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Rajib Singha
Troldesh Ransomware brute-forcing its way into systems
August 11, 2016

Ransomware creators deploy more than just one way to trap their victims. These include malicious email attachments, infected links, malvertising, and exploit kits.

However, over the past few weeks, we have been observing criminals using a new carrier to deliver the ransomware malware. It mainly affects Windows Server Operating Systems.

The Troldesh ransomware (also known as XTBL) is being spread and executed by criminals by directly gaining access to the victim’s computer through Remote Desktop. By default, Windows Remote Desktop will work only on a local network unless configured otherwise on a router or H/W firewall. This is usually seen in organizations where systems (usually servers) are accessed from multiple branches for various tasks. This explains why most of the affected systems are Windows Server OS.

Remote access to the victim’s computer is gained by using brute-force techniques which can effectively crack weak passwords. The use of this technique is nothing new but its usage as a widespread campaign for spread ransomware is.

Typically, a brute-force attack scans IP ranges and TCP ports (3389 in the case of RDP) which are open for connection. Once an attacker finds a port, they launch the attack. The brute-force technique uses a trial and error password guessing attack with a list of commonly used credentials, dictionary words, and other combinations. Once the access is gained, criminals simply disable the system’s antivirus and run the payload directly. This means, even if the antivirus is updated and has a detection against the malware, turning off its protection renders the system defenseless.

After the encryption, names of the affected files get appended with a uniqueID-EmailID- and .xtbl or .CrySIS extension.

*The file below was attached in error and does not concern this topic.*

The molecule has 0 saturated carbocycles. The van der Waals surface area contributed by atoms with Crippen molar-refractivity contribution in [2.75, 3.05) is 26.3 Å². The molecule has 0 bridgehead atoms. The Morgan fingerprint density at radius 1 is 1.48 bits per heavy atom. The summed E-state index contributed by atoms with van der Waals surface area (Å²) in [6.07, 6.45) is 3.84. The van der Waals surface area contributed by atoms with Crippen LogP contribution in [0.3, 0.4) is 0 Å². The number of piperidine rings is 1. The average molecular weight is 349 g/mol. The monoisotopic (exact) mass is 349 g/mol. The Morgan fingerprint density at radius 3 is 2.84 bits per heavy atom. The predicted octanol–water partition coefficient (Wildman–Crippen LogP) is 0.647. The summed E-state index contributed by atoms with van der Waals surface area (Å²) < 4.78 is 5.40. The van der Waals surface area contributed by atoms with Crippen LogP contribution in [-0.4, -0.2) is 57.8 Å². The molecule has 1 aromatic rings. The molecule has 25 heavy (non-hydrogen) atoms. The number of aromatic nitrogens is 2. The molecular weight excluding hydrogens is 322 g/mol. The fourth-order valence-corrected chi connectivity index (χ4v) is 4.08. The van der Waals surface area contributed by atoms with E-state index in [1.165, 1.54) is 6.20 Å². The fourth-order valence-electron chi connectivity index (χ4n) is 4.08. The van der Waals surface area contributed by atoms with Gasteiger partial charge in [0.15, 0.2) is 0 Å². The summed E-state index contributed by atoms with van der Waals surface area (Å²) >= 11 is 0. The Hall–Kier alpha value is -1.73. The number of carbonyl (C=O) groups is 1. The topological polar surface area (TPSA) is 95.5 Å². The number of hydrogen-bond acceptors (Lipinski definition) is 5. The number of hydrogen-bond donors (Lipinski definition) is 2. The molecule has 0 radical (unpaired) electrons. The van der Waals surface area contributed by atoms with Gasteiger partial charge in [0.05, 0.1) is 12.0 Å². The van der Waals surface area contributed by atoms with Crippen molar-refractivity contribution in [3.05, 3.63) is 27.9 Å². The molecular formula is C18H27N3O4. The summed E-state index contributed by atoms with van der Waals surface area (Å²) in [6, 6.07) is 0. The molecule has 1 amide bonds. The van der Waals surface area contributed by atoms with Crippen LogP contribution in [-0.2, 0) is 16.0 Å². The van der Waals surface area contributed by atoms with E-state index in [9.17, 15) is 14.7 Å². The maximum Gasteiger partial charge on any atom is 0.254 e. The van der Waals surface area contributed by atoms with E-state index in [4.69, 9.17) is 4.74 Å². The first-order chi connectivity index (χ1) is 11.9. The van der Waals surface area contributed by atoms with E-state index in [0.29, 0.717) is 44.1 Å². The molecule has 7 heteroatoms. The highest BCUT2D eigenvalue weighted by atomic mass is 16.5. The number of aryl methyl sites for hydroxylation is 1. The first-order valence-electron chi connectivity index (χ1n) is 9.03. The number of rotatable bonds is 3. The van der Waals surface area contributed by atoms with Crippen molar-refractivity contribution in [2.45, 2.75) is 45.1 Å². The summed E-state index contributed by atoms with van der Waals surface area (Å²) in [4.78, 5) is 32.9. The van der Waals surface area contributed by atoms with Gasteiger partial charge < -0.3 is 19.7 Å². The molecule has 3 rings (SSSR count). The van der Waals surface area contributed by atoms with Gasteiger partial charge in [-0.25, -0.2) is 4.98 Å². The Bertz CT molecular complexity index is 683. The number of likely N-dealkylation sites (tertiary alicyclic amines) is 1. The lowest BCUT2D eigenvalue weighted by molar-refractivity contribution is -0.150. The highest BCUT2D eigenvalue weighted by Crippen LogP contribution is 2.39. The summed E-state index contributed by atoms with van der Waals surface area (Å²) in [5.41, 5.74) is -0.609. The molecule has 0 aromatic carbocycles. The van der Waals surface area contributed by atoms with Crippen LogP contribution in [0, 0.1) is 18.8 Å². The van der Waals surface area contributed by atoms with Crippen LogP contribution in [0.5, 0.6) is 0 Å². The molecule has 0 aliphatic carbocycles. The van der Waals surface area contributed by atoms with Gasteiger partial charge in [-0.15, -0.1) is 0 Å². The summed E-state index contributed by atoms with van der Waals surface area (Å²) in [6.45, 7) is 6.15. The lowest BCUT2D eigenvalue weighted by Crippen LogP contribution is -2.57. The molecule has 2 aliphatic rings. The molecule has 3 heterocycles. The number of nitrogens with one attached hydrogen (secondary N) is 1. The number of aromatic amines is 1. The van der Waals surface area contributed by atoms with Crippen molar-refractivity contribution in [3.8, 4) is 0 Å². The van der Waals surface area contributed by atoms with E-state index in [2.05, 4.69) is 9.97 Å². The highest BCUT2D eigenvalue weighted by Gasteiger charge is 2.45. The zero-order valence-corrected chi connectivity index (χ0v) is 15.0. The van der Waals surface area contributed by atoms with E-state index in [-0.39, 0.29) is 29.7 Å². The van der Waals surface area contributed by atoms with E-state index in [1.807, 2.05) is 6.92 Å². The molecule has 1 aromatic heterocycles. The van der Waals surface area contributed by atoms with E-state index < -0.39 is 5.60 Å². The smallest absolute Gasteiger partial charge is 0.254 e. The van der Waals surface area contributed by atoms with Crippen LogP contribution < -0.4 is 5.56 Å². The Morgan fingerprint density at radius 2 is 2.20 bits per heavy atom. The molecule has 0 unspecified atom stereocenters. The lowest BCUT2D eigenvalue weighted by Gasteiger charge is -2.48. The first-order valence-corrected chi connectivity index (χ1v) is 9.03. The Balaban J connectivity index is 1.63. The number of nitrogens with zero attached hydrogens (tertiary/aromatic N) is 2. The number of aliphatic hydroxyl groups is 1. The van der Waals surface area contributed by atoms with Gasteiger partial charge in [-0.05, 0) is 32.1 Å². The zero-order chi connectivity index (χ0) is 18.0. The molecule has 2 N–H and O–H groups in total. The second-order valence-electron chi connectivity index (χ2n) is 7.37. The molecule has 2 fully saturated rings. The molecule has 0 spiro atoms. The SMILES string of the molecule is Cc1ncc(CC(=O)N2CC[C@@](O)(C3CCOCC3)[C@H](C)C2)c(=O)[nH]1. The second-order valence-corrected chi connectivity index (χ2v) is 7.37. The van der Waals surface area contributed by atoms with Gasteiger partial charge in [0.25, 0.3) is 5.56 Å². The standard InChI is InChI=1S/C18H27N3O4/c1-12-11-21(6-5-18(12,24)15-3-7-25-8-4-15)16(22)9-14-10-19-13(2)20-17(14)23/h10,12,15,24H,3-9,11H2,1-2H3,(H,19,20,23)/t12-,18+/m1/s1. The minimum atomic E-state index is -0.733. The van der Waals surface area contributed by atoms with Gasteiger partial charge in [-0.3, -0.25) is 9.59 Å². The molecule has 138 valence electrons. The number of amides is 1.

Examples:

  • .Vegclass@aol.com.xtbl
  • .{last_centurion@aol.com}.xtbl
  • .legioner_seven@aol.com.xtbl
  • {mailrepa.lotos@aol.com}.CrySiS

Recovery

Ransomware creators make use of two essential elements – a public key for encrypting the victim’s files and a private key for decrypting the files. It is the private key that a victim needs to buy (by giving the ransom demanded by the attacker) in order to decrypt the files. Without this key, the decryption is impossible.

Solution

In almost all cases, once a system gets infected by a ransomware, getting back the encrypted files is impossible. Hence the best solution is prevention. Here is one of our blog posts on how to prevent ransomware attacks – http://blogs.quickheal.com/how-to-prevent-ransomware-from-locking-your-pc

There are other security practices that users should follow against ransomware attacks and to protect their accounts from brute-forcing.

– Use strong and unique passwords on user accounts that cannot be easily breached. Weak passwords like Admin, admin123, user, 123456, password, Pass@123, etc., can be easily brute-forced in the first few attempts itself.

– Configure password protection for your security software. This would prevent any unauthorized users from disabling or uninstalling it. Quick Heal users can enable this feature from the Settings => Password Protection.

Disable the Administrator account and use a different account name for administrative activities. Most brute-force attempts are done on an Administrator user account as it is present by default. Also, remove any other unused or guest accounts if configured on the system.

Change the default RDP port from ‘3389’ to something else. Although a complete port scan would still show the open ports, this would prevent attacks that are targeting only the port 3389 by default.

Configuring Account Lockout Policies that automatically lock the account after a specific number of failed attempts. This feature is available in Windows and the threshold can be customized as per the administrator.

Ref: https://technet.microsoft.com/en-us/library/dd277400.aspx

– Keep your antivirus updated all the time and ensure all security features are ON. Quick Heal proactively detects and blocks the Troldesh/XTBL variants that are being spread through this new vector.

 

ACKNOWLEDGEMENT

Subject Matter Expert – Lishoy Mathew (Analyst, Quick Heal Threat Research and Response Team)

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Rajib Singha
About Rajib Singha
Rajib is an IT security news junkie and a security blogger at Quick Heal. He is passionate about promoting cybersecurity awareness, content and digital marketing,...
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4 Comments

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  1. Anirban DuttaAugust 15, 2016 at 4:24 PM

    THANK YOU for your information. Does Quick Heal product have Ransomware protection?

    Reply
  2. NOTHING TO DO WITH IT, I CALLED MANY TIMES QUICK HEAL SUPPORT… THEY ARE HELPLESS, SIMPLY UNABLE TO DO ANYTHING

    Reply
  3. nice service and knowledge

    Reply